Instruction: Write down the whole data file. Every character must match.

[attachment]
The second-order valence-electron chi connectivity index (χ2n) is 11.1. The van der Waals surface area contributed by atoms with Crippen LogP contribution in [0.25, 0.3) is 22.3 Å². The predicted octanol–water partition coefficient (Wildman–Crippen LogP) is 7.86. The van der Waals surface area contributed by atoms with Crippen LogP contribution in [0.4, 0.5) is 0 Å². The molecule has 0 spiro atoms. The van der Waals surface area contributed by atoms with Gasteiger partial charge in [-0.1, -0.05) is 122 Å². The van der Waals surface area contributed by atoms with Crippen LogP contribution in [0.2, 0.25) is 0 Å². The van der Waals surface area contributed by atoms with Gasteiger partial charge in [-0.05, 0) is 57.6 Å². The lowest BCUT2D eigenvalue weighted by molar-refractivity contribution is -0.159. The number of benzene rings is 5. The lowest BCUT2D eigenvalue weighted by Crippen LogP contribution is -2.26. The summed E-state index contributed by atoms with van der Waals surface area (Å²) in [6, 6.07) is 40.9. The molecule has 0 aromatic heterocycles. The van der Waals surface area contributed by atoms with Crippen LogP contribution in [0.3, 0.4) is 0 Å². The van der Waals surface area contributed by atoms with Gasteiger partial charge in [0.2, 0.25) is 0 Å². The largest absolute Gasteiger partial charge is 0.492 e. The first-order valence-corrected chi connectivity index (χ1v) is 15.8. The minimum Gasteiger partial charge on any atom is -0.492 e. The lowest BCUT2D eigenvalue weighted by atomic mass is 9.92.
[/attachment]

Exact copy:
The second-order valence-electron chi connectivity index (χ2n) is 11.1. The van der Waals surface area contributed by atoms with Crippen LogP contribution in [0.25, 0.3) is 22.3 Å². The predicted octanol–water partition coefficient (Wildman–Crippen LogP) is 7.86. The van der Waals surface area contributed by atoms with Crippen LogP contribution in [0.4, 0.5) is 0 Å². The molecule has 0 spiro atoms. The van der Waals surface area contributed by atoms with Gasteiger partial charge in [-0.1, -0.05) is 122 Å². The van der Waals surface area contributed by atoms with Crippen LogP contribution in [0.2, 0.25) is 0 Å². The van der Waals surface area contributed by atoms with Gasteiger partial charge in [-0.05, 0) is 57.6 Å². The lowest BCUT2D eigenvalue weighted by molar-refractivity contribution is -0.159. The number of benzene rings is 5. The lowest BCUT2D eigenvalue weighted by Crippen LogP contribution is -2.26. The summed E-state index contributed by atoms with van der Waals surface area (Å²) in [6, 6.07) is 40.9. The molecule has 0 aromatic heterocycles. The van der Waals surface area contributed by atoms with Crippen LogP contribution in [0.3, 0.4) is 0 Å². The van der Waals surface area contributed by atoms with Gasteiger partial charge in [0.2, 0.25) is 0 Å². The largest absolute Gasteiger partial charge is 0.492 e. The first-order valence-corrected chi connectivity index (χ1v) is 15.8. The minimum Gasteiger partial charge on any atom is -0.492 e. The lowest BCUT2D eigenvalue weighted by atomic mass is 9.92.